Sarah Richey, Conservation Project Manager – Sarah Richey is a conservation project manager at Five Valleys. Sarah is originally from Salt Lake City, Utah and holds a B.S. in Biology and an M.S. in Environmental Studies, both from University of Montana, Missoula. Her work experience includes positions in field biology, environmental education, and natural resource management in western Montana. Sarah serves on the board of directors for the Wild Rockies Field Institute. She and her husband Dave love raising their two boys in the mountains, rivers, and wide open spaces of western Montana.

Lena Viall, Development and Communications CoordinatorLena joined Five Valleys’ team in 2015. She helps manage Five Valleys’ events, publications and social media. A fourth generation Montanan, she grew up on a farm on the Yellowstone River, north of Miles City. Her upbringing instilled in her a deep love for Montana’s open spaces and rural way of life. Lena received a BA in English-Creative Writing from the University of Montana, and has called Missoula home ever since. An established freelance writer, Lena is excited to use writing and editing skills to further the Five Valleys mission. Lena enjoys gardening, hiking, fishing and furthering her Master Naturalist skills with her fiancé, Erik.


Whitney Schwab, Philanthropy Director – Whitney brings a passion for fundraising and development as director of Five Valleys philanthropy program. Whitney earned a MS in Environmental Studies from the University of Montana and a BS in Natural Resources Recreation Management from the University of North Carolina at Wilmington. She holds the mission of Five Valleys close to her heart having grown up on 6 acres of land that backed up to protected open space. She is now pleased to have recreated that connection from her childhood by living at the base of Mt Jumbo and having daily access to some of Missoula’s best open space. Whitney spends her time running, biking, skiing, and playing with her son, Lander, and husband, Nate, in Montana’s open spaces near and far.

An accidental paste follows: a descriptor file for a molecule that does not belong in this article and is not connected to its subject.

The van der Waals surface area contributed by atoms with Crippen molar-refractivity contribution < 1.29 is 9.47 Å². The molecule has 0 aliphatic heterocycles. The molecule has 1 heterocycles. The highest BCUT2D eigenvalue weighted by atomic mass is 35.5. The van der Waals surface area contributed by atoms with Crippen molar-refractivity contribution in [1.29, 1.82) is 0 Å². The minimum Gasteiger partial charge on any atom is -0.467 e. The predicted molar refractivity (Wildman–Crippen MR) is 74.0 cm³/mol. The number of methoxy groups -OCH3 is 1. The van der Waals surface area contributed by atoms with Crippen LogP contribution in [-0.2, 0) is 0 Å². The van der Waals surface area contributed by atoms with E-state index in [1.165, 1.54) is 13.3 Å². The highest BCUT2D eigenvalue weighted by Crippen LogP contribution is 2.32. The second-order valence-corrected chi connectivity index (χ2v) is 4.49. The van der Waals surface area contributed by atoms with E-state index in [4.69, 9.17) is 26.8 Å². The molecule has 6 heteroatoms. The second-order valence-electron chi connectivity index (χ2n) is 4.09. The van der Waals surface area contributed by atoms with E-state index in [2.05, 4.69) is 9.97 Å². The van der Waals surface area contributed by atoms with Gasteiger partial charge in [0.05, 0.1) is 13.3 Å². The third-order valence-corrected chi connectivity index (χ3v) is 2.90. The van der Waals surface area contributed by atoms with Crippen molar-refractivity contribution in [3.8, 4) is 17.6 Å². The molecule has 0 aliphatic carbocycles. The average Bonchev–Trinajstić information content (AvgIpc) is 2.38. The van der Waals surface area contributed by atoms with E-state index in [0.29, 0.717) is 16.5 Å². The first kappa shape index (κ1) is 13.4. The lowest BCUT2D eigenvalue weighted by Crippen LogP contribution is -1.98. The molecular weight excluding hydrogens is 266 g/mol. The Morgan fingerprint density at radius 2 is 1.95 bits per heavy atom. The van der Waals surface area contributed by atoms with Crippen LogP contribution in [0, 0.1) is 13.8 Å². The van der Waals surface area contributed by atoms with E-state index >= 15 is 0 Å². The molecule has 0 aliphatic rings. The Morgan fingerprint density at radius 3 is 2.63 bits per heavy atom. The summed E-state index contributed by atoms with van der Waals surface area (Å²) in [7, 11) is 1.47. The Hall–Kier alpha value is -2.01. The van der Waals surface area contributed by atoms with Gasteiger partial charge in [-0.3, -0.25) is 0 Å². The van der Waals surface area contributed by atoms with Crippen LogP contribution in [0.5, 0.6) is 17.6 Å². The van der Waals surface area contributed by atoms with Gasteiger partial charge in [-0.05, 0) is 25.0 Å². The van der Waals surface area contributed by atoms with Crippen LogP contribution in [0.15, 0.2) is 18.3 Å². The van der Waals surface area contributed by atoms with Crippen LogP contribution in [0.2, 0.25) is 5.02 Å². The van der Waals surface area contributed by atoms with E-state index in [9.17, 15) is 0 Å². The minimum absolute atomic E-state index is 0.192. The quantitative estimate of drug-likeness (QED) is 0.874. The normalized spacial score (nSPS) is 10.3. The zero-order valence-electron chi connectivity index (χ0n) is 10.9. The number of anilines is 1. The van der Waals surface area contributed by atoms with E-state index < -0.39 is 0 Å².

Jenny Tollefson, Stewardship Manager – Jenny joined the Five Valleys staff in 2011. She monitors conservation easements, works with landowners on restoration and management projects, and coordinates educational programs and partnerships. Jenny grew up in western Washington and fell in love with Montana while spending summers with extended family on Swan Lake. Jenny holds a MS in Botany from the University of Vermont and has over 20 years experience in ecology, conservation, and environmental education. She enjoys gardening, camping, skiing, and reading books with her husband Winsor and two children, Will and Iris.

Vickie Edwards, Conservation Project ManagerVickie has worked in the natural resources field within the Five Valleys’ service area for 15 years for local, state and federal agencies, as well as non-governmental organizations. Her work has focused on conserving fish and wildlife resources, identifying priority habitats for conservation, managing and researching wildlife populations, and developing and cultivating partnerships to accomplish challenging projects and goals. As a wildlife biologist for Montana Fish, Wildlife and Parks managing big game and other wildlife over a 2 million acre management area, she worked with an interdisciplinary team to successfully purchase the 41,000-acre Fish Creek Wildlife Management Area and State Park.  In addition, she strategically planned and implemented a response strategy for the Bonner bighorn sheep pneumonia outbreak and the white-tailed deer epizootic hemorrhagic disease outbreak in the Missoula area.  Vickie also effectively managed the logistics and landowner relations over a 1 million acre study area in the Blackfoot drainage as part of the Northern Continental Divide Grizzly Bear DNA Project.  Vickie’s professional and scholastic efforts have garnered her the Doris Duke Conservation Fellowship, the Montana Governor’s Award for Excellence in Performance, the Montana Fish, Wildlife and Parks Director’s Special Achievement Award and the Director’s Certificate of Excellence.

Fast Facts

All the species that Lewis and Clark observed in Western Montana 200 years ago still exist in our service area today. >>

News & Events

View a Selection of our Exciting Banquet Live Auction Items >>

22nd Annual Banquet & Auction! >>